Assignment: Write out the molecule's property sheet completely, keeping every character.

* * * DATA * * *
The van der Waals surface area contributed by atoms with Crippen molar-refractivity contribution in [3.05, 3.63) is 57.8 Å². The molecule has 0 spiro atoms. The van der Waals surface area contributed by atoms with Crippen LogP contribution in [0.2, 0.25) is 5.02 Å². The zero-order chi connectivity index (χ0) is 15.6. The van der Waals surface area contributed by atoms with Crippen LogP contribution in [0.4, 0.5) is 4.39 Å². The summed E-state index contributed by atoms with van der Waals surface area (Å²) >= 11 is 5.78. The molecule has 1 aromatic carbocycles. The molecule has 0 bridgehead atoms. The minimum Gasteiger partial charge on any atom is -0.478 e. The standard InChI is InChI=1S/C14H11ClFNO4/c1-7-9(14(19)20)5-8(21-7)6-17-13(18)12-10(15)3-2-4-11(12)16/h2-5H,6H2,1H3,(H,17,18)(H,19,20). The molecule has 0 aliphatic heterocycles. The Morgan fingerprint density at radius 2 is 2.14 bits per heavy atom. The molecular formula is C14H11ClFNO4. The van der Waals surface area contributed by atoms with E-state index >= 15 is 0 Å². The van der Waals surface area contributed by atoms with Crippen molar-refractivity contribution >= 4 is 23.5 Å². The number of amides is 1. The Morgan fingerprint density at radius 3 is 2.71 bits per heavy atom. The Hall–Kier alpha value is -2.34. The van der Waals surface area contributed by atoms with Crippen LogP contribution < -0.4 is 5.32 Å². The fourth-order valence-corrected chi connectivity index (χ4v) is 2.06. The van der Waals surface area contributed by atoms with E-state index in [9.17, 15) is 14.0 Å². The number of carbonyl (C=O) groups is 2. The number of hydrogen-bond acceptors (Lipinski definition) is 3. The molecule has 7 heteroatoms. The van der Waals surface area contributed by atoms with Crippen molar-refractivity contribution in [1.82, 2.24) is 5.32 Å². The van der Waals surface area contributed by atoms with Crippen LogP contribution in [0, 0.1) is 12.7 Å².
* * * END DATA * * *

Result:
The van der Waals surface area contributed by atoms with Crippen molar-refractivity contribution in [3.05, 3.63) is 57.8 Å². The molecule has 0 spiro atoms. The van der Waals surface area contributed by atoms with Crippen LogP contribution in [0.2, 0.25) is 5.02 Å². The zero-order chi connectivity index (χ0) is 15.6. The van der Waals surface area contributed by atoms with Crippen LogP contribution in [0.4, 0.5) is 4.39 Å². The summed E-state index contributed by atoms with van der Waals surface area (Å²) >= 11 is 5.78. The molecule has 1 aromatic carbocycles. The molecule has 0 bridgehead atoms. The minimum Gasteiger partial charge on any atom is -0.478 e. The standard InChI is InChI=1S/C14H11ClFNO4/c1-7-9(14(19)20)5-8(21-7)6-17-13(18)12-10(15)3-2-4-11(12)16/h2-5H,6H2,1H3,(H,17,18)(H,19,20). The molecule has 0 aliphatic heterocycles. The Morgan fingerprint density at radius 2 is 2.14 bits per heavy atom. The molecular formula is C14H11ClFNO4. The van der Waals surface area contributed by atoms with E-state index >= 15 is 0 Å². The van der Waals surface area contributed by atoms with Crippen molar-refractivity contribution >= 4 is 23.5 Å². The number of amides is 1. The Morgan fingerprint density at radius 3 is 2.71 bits per heavy atom. The Hall–Kier alpha value is -2.34. The van der Waals surface area contributed by atoms with Crippen LogP contribution < -0.4 is 5.32 Å². The fourth-order valence-corrected chi connectivity index (χ4v) is 2.06. The van der Waals surface area contributed by atoms with E-state index in [9.17, 15) is 14.0 Å². The number of carbonyl (C=O) groups is 2. The number of hydrogen-bond acceptors (Lipinski definition) is 3. The molecule has 7 heteroatoms. The van der Waals surface area contributed by atoms with Crippen molar-refractivity contribution in [1.82, 2.24) is 5.32 Å². The van der Waals surface area contributed by atoms with Crippen LogP contribution in [0, 0.1) is 12.7 Å².